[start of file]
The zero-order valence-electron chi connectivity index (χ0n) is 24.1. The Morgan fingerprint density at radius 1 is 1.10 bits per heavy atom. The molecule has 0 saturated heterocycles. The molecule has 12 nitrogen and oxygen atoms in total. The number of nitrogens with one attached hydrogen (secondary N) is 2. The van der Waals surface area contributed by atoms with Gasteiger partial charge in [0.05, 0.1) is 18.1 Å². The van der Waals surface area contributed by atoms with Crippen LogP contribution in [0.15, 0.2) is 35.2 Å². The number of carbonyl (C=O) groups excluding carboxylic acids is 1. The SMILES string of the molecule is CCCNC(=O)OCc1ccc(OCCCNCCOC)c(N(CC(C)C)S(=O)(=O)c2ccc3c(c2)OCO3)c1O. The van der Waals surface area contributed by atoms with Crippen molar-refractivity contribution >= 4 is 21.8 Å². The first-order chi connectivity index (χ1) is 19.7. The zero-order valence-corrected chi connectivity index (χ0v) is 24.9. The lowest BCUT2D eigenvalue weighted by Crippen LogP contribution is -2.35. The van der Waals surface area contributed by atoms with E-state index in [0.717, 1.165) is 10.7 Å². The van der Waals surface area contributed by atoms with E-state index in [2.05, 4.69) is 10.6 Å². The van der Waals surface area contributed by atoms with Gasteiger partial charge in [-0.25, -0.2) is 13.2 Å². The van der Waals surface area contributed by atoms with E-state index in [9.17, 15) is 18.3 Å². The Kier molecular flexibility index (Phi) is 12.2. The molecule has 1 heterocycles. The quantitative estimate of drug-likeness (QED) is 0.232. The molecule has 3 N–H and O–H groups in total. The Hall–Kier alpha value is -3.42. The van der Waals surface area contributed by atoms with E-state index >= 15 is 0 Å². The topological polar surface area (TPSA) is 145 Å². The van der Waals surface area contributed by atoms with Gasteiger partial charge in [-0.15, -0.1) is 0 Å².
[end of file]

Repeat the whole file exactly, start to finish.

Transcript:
The zero-order valence-electron chi connectivity index (χ0n) is 24.1. The Morgan fingerprint density at radius 1 is 1.10 bits per heavy atom. The molecule has 0 saturated heterocycles. The molecule has 12 nitrogen and oxygen atoms in total. The number of nitrogens with one attached hydrogen (secondary N) is 2. The van der Waals surface area contributed by atoms with Gasteiger partial charge in [0.05, 0.1) is 18.1 Å². The van der Waals surface area contributed by atoms with Crippen LogP contribution in [0.15, 0.2) is 35.2 Å². The number of carbonyl (C=O) groups excluding carboxylic acids is 1. The SMILES string of the molecule is CCCNC(=O)OCc1ccc(OCCCNCCOC)c(N(CC(C)C)S(=O)(=O)c2ccc3c(c2)OCO3)c1O. The van der Waals surface area contributed by atoms with Crippen molar-refractivity contribution >= 4 is 21.8 Å². The first-order chi connectivity index (χ1) is 19.7. The zero-order valence-corrected chi connectivity index (χ0v) is 24.9. The lowest BCUT2D eigenvalue weighted by Crippen LogP contribution is -2.35. The van der Waals surface area contributed by atoms with E-state index in [0.717, 1.165) is 10.7 Å². The van der Waals surface area contributed by atoms with E-state index in [2.05, 4.69) is 10.6 Å². The van der Waals surface area contributed by atoms with Gasteiger partial charge in [-0.25, -0.2) is 13.2 Å². The van der Waals surface area contributed by atoms with E-state index in [9.17, 15) is 18.3 Å². The Kier molecular flexibility index (Phi) is 12.2. The molecule has 1 heterocycles. The quantitative estimate of drug-likeness (QED) is 0.232. The molecule has 3 N–H and O–H groups in total. The Hall–Kier alpha value is -3.42. The van der Waals surface area contributed by atoms with E-state index >= 15 is 0 Å². The topological polar surface area (TPSA) is 145 Å². The van der Waals surface area contributed by atoms with Gasteiger partial charge in [-0.15, -0.1) is 0 Å².